What say Claude Bile is true if you use a detector designed for deep waters. If the pulse length is short enough (as I tell Ader_Noir), if the repetition rate is low enough, to allow spurious reflections to dampen, and if the power emitted is no too high, there will be no problems. Do no forget that medical ultrasonography works within far shorter distances.
  9. Apr 4, 2007 #8
    Thanks to you both for the replies. This is an amazing subject. I understand alot better now what is going on and why so many anglers I know using the deeper water sensors are not picking up fish in water 6ft deep and less even when they know the fish are there.

    I presume it is expected that a only a portion of the sound waves will be reflected by the flesh of the fish and in some way the filter system in the receiver can tell this.

    All this of course assuming the transmitter frequency is well matched to the intended depth of water exactly as lpfr states :wink:

    Lpfr what nationality are you? Are you French by any chance?
  10. Apr 4, 2007 #9
    Yes, from Paris. Sorry, I know my English is far from perfect, but I hope my physics is better.

    Your detector will detect the bottom echo always. Sometimes it will detect an echo before the bottom one: it should be a fish or any other thing (alligator, shoe, etc.). There is no need to filter fish flesh reflections, but you will not detect immobile bottom dwelling fish.
  11. Apr 4, 2007 #10
    Ah merci monsieur, vous ete un bien amis a moi! (hope that's correct?)

    Thanks pal your physics and your methods of explaining it are superb. So do I take it the bottom echo is always present and the receiver will sometimes pick-up both the bottom echo and that of the fish/object simultaneously?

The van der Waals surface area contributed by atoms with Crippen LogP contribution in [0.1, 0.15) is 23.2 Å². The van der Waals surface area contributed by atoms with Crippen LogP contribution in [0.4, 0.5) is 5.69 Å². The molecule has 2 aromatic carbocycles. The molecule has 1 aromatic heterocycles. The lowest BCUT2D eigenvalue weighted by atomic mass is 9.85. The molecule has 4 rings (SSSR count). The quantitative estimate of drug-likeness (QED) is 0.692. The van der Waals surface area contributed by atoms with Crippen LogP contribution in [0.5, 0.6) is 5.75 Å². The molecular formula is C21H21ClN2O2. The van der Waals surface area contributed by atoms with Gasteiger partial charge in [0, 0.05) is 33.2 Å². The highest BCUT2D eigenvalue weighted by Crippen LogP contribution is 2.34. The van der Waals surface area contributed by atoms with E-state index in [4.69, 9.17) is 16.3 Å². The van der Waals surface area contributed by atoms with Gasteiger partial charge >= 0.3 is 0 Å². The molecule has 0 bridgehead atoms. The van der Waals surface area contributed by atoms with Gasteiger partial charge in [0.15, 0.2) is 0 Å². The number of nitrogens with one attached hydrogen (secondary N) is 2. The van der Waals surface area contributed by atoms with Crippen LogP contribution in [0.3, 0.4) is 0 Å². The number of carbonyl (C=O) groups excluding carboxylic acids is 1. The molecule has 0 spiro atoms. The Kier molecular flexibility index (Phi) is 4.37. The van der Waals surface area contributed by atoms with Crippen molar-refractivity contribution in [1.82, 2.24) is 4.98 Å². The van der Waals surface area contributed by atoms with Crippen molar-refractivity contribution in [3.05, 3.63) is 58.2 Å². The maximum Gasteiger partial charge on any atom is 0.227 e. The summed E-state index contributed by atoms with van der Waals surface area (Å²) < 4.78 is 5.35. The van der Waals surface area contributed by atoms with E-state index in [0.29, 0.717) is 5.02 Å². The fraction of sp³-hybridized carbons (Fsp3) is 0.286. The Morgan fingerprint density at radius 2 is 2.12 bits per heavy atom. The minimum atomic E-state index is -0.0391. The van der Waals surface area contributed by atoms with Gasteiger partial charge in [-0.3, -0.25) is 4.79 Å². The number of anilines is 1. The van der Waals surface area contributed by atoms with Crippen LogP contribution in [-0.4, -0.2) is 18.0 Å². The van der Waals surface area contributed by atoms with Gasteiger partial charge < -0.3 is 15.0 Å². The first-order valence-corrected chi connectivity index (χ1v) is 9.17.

Also when you say narrow-band pass I assume you mean the filter is scanning in the frequency range of the transmitted pulse only therefore removing any possiblity of interference. I would also imagine using frequencies of 700+kHz would mean very little possiblity of any naturally occurring sound causing noise/nuisance readings.

    I can't wait for that electronics book to arrive now. I went down to the canal at 0300hrs this morning with a million candle power searchlight and to my amazement I could actually see about 12inches into the murky water. Was very spooky indeed and I did see a few small roach on the surface.
  12. Apr 4, 2007 #11
    Yes the French and the physics are almost correct. If you use a pulse formed by several oscillations at 700 kHz, your filter will be a pass band which allows only frequencies near 700 kHz to pass, say 700 kHz +/- 5 kHz. This is, as you said, to eliminate other interferences. Anyway, at these frequencies, the background noise in water is very small.
  13. Apr 4, 2007 #12

    Outstanding. Thanks again pal :smile:
  14. Apr 4, 2007 #13
    I just found this on the Wiki page which is about Sonar. Done alot of reading but this is one of the most interesting things I've found:

    Sound waves travel differently through fish than through water because a fish's air-filled swim bladder has a different density than seawater.

    Can anyone tell me, would this change in the way sound travels through a fish be detectable to the receiver? I assume it must be because even the relatively cheap £60 fishfinder I have can tell me whether or not I'm over gravel or silt or clay and can thus detect a frequency change aswell as just measuring time delay. I assume that given that this is ultrasound we're talking about the return signal would have to be run through quite a sensitive filter which would then considerably magnify the results for them to become noticeably and discernably different and thus readable.

    How could I find out what kind of frequency changes to expect from silt and from the fish's flesh with ultrasound? Does anyone think I would be likely to get a reply from the American acoustic society if I e-mailed them?
    Last edited: Apr 4, 2007